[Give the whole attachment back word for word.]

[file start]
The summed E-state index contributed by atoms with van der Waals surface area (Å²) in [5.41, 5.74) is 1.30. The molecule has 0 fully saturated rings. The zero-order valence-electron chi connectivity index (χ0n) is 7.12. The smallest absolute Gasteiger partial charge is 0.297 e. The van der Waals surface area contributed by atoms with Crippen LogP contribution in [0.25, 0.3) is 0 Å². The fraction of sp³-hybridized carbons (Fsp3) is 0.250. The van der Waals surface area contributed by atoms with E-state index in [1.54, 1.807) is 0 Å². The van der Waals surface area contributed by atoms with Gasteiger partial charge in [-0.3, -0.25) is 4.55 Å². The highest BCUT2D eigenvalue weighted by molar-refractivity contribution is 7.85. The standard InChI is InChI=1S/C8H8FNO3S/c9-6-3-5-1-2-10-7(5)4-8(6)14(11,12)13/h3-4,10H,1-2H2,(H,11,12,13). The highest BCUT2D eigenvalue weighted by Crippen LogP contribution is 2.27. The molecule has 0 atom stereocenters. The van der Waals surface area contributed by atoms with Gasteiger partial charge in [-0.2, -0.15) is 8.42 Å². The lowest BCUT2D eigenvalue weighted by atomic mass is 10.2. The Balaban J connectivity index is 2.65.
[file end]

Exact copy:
The summed E-state index contributed by atoms with van der Waals surface area (Å²) in [5.41, 5.74) is 1.30. The molecule has 0 fully saturated rings. The zero-order valence-electron chi connectivity index (χ0n) is 7.12. The smallest absolute Gasteiger partial charge is 0.297 e. The van der Waals surface area contributed by atoms with Crippen LogP contribution in [0.25, 0.3) is 0 Å². The fraction of sp³-hybridized carbons (Fsp3) is 0.250. The van der Waals surface area contributed by atoms with E-state index in [1.54, 1.807) is 0 Å². The van der Waals surface area contributed by atoms with Gasteiger partial charge in [-0.3, -0.25) is 4.55 Å². The highest BCUT2D eigenvalue weighted by molar-refractivity contribution is 7.85. The standard InChI is InChI=1S/C8H8FNO3S/c9-6-3-5-1-2-10-7(5)4-8(6)14(11,12)13/h3-4,10H,1-2H2,(H,11,12,13). The highest BCUT2D eigenvalue weighted by Crippen LogP contribution is 2.27. The molecule has 0 atom stereocenters. The van der Waals surface area contributed by atoms with Gasteiger partial charge in [-0.2, -0.15) is 8.42 Å². The lowest BCUT2D eigenvalue weighted by atomic mass is 10.2. The Balaban J connectivity index is 2.65.